Rule changes designed to help prevent Indy repeat
In what would seem to be a move clearly intended to prevent the fiasco of the US Grand Prix ever occurring again, the FIA's proposed changes to the technical regulations for the 2008 season make clear that - in similar circumstances - a tyre manufacturer would be able to provide an "emergency" specification of rubber if that was required to allow the race to proceed.
The current Formula One Technical Regulations only allow teams to supply two specifications of dry weather tyres for a race, one of which is meant to be of an ultra-safe specification. In Indianapolis this year the Michelin-shod teams refused to race, citing the French company's warning that it could not guarantee the safety of its tyres through the high loadings of the banked Turn 13 of the Indianapolis course. The matter has already been investigated by the FIA, with any sanctions to be imposed on the teams set to be announced after the Italian Grand Prix.
The FIA's proposals include limiting the supply of tyres to Formula One to those made by a single manufacturer - something the organisation argues would lead to an increased emphasis on safety over performance. It is also proposed that slick tyres should replace the current grooved dry-weather tyres.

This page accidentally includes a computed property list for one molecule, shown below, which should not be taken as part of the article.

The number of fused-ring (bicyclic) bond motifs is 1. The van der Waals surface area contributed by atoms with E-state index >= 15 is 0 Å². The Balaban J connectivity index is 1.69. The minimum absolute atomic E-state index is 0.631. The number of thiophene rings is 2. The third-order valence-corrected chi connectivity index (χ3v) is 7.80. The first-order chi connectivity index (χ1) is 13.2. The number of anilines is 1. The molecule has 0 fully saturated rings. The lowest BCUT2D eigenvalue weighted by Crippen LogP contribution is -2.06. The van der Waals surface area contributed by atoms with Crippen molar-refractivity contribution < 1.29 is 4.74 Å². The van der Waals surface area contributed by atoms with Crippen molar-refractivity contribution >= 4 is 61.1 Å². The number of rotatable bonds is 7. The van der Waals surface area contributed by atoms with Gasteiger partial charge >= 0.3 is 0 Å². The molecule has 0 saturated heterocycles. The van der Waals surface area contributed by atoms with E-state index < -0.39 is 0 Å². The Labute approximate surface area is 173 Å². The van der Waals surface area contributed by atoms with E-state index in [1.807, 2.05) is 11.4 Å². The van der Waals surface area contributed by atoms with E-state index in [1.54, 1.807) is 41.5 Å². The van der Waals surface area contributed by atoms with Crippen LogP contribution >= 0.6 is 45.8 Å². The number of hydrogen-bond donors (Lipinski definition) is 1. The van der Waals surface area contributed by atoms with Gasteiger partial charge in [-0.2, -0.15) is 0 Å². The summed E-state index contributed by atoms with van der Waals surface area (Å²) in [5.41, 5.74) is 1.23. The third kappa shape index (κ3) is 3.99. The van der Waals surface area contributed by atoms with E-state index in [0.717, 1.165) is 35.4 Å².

The proposed "emergency" clause in the regulations states that:
"If, in the opinion of the appointed tyre supplier and FIA technical delegate, the nominated tyre specification proves to be technically unsuitable, the stewards may authorise the use of additional tyres to a different specification."
To make it clear that this would only be permitted in the most extreme circumstances another clause states that except in the case of "force majeure" (circumstances outside the control of the race organisers or teams) "all tyres intended for use at an Event must be presented to the FIA technical delegate for allocation prior to the end of initial scrutineering."